The below question is answered by Charleston breast surgeon Dr. James Craigie of The Center for Natural Breast Reconstruction.
When would we use the TDAP flap for breast reconstruction and what are the advantages of this procedure?
The TDAP flap or thoracodorsal artery perforator flap is a procedure for reconstructing the breast or partial breast reconstruction and is another of the muscle-sparing flaps. The procedure allows for the fatty tissue from the side and back to be mobilized and then transferred to the breast without disconnecting its blood supply and performing re‑anastomosis of the small blood vessels. The tissue that is used is in the area above the latissimus dorsi muscle, which is the largest muscle in the body; however, the procedure does not involve transferring the muscle or destroying the muscle. The advantages of this procedure are that the tissue can be used for breast reconstruction without performing the microsurgery and without damaging or removing the muscle. The disadvantages of the procedure are that there is a limited amount of tissue available to use for breast reconstruction and because the blood vessel remains attached and is not divided, there is a limit to the shaping and positioning of the new tissue. It is most frequently used for reconstruction of a part of a breast, mainly the outside, but in some circumstances can be used for reconstructing the entire breast. However, this is usually a smaller reconstruction and the amount of skin available is typically limited as well. The TDAP can be used for transferring fat to the breast at the time of mastectomy or can be used later after mastectomy and the body has healed.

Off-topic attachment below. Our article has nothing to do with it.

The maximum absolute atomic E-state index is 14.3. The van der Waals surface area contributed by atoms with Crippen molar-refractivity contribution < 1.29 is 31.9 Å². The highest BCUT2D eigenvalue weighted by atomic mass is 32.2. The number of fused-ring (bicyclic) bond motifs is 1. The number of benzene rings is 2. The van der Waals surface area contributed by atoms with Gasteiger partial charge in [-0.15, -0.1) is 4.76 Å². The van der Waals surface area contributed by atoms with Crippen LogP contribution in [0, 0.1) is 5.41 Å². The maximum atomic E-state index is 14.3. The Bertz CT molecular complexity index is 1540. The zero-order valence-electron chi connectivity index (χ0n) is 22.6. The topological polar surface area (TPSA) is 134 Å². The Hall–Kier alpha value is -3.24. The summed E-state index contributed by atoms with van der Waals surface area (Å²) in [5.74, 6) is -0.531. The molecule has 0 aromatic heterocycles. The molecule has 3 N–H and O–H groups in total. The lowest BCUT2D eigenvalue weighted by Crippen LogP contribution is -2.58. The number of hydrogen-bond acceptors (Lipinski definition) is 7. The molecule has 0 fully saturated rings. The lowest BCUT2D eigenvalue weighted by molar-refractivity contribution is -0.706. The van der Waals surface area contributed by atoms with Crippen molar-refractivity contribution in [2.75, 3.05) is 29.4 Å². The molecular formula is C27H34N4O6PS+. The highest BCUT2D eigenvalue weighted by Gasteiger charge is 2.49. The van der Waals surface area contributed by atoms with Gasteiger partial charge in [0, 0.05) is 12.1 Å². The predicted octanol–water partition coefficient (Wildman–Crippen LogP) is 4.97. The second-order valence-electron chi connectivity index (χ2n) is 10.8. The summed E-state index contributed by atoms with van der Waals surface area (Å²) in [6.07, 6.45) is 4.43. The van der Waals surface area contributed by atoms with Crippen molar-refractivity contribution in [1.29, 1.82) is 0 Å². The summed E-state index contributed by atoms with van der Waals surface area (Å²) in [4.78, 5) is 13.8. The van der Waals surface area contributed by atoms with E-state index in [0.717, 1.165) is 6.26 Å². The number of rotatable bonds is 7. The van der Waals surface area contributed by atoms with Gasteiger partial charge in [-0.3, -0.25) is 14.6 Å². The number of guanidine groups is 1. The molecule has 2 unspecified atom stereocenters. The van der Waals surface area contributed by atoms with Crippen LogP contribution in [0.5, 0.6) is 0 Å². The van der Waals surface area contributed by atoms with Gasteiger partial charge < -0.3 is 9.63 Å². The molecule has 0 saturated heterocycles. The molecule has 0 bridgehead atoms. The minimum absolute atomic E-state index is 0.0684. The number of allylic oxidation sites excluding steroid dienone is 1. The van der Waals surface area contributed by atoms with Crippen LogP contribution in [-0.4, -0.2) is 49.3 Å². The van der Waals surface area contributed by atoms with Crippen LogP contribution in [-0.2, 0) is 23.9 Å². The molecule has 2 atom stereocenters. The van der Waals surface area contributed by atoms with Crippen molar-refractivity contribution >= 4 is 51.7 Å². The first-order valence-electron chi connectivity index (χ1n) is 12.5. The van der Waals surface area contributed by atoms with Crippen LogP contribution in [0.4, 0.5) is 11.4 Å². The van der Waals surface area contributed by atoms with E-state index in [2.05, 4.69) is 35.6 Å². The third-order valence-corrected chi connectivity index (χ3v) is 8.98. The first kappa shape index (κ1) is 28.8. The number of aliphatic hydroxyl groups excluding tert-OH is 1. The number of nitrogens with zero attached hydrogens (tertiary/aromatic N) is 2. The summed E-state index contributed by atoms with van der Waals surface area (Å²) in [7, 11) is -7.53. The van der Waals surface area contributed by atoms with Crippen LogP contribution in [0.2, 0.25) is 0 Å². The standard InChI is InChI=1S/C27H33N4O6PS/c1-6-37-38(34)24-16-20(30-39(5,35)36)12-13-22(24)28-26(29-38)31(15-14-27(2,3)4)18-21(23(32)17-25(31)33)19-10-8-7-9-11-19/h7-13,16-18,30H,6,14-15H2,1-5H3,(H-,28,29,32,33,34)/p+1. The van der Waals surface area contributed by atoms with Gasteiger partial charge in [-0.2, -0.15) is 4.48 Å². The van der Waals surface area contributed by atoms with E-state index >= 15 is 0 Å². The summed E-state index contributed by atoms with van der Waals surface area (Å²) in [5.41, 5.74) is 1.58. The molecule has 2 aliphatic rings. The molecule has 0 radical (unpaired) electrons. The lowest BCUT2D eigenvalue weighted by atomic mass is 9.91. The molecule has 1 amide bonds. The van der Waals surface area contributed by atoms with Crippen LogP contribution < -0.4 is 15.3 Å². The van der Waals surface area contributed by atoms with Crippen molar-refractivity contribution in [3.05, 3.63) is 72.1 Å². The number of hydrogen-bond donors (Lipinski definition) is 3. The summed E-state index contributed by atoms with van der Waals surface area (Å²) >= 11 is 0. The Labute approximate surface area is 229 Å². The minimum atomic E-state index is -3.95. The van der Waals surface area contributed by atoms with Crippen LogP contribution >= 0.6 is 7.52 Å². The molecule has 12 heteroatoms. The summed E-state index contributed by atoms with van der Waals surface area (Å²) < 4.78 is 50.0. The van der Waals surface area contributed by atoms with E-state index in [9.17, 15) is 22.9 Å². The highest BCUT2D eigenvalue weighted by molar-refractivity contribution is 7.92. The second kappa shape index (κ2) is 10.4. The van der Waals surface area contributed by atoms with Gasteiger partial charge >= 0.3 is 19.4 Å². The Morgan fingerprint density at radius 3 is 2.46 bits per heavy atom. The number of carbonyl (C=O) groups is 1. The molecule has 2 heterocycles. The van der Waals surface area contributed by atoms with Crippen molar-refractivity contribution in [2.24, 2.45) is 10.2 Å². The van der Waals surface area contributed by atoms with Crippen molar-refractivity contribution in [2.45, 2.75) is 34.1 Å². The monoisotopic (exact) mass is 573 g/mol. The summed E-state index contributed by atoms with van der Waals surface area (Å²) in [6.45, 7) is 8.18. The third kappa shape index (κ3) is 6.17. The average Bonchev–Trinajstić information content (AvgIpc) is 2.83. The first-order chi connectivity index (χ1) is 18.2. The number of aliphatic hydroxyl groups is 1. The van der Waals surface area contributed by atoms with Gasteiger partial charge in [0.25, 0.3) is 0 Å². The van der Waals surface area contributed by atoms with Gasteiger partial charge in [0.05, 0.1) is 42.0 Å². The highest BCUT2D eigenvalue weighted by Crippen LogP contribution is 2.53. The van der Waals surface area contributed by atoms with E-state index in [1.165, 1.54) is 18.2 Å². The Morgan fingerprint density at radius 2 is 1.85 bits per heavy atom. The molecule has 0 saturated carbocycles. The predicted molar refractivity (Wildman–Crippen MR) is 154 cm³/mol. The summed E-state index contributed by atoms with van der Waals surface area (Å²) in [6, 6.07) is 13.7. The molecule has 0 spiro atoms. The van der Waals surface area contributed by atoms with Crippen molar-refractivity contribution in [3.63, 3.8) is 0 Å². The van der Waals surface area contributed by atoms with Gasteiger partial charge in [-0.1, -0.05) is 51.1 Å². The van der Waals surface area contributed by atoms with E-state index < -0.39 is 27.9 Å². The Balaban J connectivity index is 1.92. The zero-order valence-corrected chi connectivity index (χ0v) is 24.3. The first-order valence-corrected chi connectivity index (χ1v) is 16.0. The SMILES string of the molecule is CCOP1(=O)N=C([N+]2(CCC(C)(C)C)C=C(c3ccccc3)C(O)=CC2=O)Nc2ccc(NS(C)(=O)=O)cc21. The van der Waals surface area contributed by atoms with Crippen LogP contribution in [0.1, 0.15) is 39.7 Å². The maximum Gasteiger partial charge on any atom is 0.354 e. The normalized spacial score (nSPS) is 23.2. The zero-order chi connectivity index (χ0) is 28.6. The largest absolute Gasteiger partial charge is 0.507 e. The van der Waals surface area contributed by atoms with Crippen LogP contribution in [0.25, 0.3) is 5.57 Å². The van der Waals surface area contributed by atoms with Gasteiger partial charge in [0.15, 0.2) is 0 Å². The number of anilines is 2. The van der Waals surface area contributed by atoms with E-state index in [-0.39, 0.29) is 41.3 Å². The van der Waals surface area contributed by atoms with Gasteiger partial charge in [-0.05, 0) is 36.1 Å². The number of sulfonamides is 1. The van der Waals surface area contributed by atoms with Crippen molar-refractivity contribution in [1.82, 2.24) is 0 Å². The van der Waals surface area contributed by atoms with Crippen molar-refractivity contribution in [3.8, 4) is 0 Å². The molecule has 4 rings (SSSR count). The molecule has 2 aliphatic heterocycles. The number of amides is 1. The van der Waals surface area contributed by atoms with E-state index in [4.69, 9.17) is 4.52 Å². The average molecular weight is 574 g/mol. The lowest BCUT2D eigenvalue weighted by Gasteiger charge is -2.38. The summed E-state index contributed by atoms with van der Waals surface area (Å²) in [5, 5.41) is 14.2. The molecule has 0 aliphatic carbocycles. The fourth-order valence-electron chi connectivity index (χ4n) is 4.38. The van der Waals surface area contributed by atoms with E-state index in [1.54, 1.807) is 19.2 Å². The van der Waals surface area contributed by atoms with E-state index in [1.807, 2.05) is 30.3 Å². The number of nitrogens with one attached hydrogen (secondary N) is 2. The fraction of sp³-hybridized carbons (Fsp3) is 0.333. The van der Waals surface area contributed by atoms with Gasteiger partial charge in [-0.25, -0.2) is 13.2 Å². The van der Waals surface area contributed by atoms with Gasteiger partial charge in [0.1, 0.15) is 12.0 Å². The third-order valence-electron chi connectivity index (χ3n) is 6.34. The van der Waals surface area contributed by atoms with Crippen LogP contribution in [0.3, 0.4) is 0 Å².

Procedures: Transforming Healthy, Living Tissue
Microsurgery has come a long way since its invention by vascular surgeons in the 1960s. The term refers to any surgery involving a surgical microscope. And it has found one of its best applications in breast reconstruction. Through microsurgery, our skilled surgeons are able to harvest healthy tissue from one part of a womans body and reattach it to the breast area. Through the careful process of attaching blood vessels, microsurgery allows patients to have natural looking breasts made from their own, living tissue. Another benefit is the minimized impact and injury to muscles, allowing patients to enjoy a faster, fuller recovery.
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